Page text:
East Rockford Historic District

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East Rockford Historic District
Old Y.M.C.A. Building.JPG
The Romanesque Old Y.M.C.A. Building
Location U.S. 20 and U.S. 51, Rockford, Illinois
Area 6.8 acres (2.8 ha)
Built 1855 (1855)
Architectural style Classical Revival, Late Victorian, Italianate
Governing body Local
NRHP Reference # 80001422[1]
Added to NRHP March 20, 1980

The East Rockford Historic District is a historic commercial area of Rockford, Illinois, United States.

History[edit]

Rockford, Illinois was first settled around 1834. As Rockford grew, the east side of the Rock River developed into a commercial district, featuring the post office and the first two hotels. State Street, which runs through the district, became an important transportation corridor between Belvidere and Galena. The first bridge in Rockford was built on State Street across the river in 1852; it was the only crossing until 1890. Also that year, the Galena and Chicago Union Railroad reached the east side of Rockford, built along the eastern riverfront, providing economic stimulus. By 1860, the entirety of State Street from the tracks to Second Street was commercial development. The commercial building at 324–30 East State Street is the lone remnant from this era that has not been substantially altered.[2]

The Civil War and Panic of 1873 halted construction for the next two decades. Prosperity returned in the late 1870s, prompting the construction of the Nash–Superior–Van Zandt Block. The paving of State Street in 1889 brought another wave of construction, including a building for the YMCA and the Germania Hall. The ornate, Romanesque Revival YMCA hall dominated the east side for decades. The Panic of 1893 again slowed development. Further development in Rockford largely centered on the west side district.[2]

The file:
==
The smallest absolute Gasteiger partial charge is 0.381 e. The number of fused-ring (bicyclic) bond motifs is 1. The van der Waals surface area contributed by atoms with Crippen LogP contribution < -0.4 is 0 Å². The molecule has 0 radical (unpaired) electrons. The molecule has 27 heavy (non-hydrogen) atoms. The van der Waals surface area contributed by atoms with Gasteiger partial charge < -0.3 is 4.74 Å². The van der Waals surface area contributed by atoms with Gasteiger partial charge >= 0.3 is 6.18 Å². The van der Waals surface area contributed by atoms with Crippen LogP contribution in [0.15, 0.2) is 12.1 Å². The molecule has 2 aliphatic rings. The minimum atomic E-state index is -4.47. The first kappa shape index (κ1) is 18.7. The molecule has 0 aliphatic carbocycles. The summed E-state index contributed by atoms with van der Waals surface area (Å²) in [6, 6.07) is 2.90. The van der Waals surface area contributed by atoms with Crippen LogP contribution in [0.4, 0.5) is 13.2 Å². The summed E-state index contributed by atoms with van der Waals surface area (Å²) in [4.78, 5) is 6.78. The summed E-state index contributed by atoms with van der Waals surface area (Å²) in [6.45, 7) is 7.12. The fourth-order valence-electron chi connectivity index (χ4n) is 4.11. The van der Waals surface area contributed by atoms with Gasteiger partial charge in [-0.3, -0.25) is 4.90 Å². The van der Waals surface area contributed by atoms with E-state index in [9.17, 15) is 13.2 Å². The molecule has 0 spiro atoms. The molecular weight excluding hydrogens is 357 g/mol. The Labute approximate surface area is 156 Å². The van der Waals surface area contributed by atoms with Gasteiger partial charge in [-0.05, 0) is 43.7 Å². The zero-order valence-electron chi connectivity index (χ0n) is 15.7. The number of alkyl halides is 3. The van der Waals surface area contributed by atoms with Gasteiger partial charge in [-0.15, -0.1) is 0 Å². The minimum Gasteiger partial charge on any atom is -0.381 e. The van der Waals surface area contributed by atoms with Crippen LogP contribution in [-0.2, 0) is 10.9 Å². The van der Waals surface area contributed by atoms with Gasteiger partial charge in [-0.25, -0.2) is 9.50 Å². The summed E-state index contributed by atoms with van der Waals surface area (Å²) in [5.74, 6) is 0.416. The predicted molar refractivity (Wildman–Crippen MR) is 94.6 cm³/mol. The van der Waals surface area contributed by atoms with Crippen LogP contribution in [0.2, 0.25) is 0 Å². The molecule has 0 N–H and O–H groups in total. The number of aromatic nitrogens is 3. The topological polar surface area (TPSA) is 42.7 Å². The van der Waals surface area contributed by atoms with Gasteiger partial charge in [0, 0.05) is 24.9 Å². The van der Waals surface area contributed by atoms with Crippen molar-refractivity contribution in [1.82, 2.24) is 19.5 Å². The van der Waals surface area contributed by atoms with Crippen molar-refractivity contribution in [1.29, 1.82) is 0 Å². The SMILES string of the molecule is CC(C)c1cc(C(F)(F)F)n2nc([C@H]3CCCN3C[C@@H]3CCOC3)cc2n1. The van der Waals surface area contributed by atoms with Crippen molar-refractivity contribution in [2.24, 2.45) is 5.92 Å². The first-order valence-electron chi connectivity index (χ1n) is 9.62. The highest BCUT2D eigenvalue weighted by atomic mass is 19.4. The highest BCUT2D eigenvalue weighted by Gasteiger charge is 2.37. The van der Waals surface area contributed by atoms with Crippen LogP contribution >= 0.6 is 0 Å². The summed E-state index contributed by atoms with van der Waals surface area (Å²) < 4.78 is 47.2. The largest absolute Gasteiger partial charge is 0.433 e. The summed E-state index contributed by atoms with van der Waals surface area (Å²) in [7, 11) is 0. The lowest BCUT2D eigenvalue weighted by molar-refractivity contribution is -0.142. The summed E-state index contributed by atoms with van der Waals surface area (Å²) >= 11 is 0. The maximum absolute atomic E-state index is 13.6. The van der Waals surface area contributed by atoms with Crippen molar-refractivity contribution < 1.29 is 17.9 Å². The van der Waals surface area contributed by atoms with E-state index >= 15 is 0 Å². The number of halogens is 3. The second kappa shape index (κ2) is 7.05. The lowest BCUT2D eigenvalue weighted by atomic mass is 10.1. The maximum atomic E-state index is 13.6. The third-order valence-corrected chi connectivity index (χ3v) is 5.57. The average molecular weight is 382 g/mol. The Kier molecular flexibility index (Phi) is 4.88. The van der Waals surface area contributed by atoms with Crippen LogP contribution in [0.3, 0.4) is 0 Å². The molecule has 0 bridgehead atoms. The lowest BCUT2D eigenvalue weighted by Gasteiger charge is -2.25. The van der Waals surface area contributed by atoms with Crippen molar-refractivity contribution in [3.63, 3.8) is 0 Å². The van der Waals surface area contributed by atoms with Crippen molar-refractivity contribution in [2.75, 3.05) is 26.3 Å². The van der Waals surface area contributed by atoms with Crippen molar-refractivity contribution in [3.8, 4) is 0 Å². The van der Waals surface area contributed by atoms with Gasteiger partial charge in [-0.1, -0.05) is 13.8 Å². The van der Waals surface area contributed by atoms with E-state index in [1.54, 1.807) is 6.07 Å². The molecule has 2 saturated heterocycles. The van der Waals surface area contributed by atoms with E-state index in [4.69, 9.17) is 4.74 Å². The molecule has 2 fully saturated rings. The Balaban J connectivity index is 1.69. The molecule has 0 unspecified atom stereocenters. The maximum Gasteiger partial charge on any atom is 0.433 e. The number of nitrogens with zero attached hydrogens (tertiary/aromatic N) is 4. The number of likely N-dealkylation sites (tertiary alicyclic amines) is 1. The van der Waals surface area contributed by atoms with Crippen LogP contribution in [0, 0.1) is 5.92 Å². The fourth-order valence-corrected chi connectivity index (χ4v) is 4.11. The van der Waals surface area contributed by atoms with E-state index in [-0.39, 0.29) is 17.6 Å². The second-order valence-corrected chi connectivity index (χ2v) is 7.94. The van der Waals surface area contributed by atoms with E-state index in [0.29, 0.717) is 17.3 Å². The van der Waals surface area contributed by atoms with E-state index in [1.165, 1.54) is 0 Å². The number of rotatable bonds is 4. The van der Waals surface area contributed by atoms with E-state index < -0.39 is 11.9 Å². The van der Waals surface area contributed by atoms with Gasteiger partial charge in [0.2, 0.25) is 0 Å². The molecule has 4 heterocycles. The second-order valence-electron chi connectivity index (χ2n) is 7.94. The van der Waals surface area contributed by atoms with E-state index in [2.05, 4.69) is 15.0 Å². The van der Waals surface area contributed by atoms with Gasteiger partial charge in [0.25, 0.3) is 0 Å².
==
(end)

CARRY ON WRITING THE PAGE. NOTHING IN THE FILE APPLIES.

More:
The first Rockford City Hall was commissioned in 1904 and completed three years later. The last major east side building of the early 20th century was the Rockford Wholesale Grocery Building in 1909. The YMCA was converted to the East Side Inn in 1911, which stayed in business until the 1970s. The Roaring Twenties provided another period of prosperity for the district, and it was during this period that many of the other significant buildings were constructed. Just before this period, the Midway Theater opened on the east side. J. E. O. Pridmore's design included a 90-foot (27 m) tower. The 95-foot (29 m) Manufacturer's National Bank was constructed in 1925 and the 175-foot (53 m) Faust Hotel was built in 1927. The last major building in the district was the Morning Star Newspaper Building, which featured a seven-story tower.[2]

Buildings[edit]

The commercial building at 324–30 East State Street is the oldest in the district

The following buildings contribute to the historical fabric of the district:[2]

  • Rockford Wholesale Grocery Building, 1909
  • Morning Star Newspaper Building, 1932
  • Old Y.M.C.A. Building, 1889
  • Germania Hall, 1890
  • 324–30 East State Street, c. 1855-60
  • Old City Hall, 1907
  • Nash–Superior–Van Zandt Block, 1879
  • Manufacturer's National Bank, 1925
  • Shumway Market, c. 1920
  • Midway Theater, 1918
  • Faust Hotel, 1927

References[edit]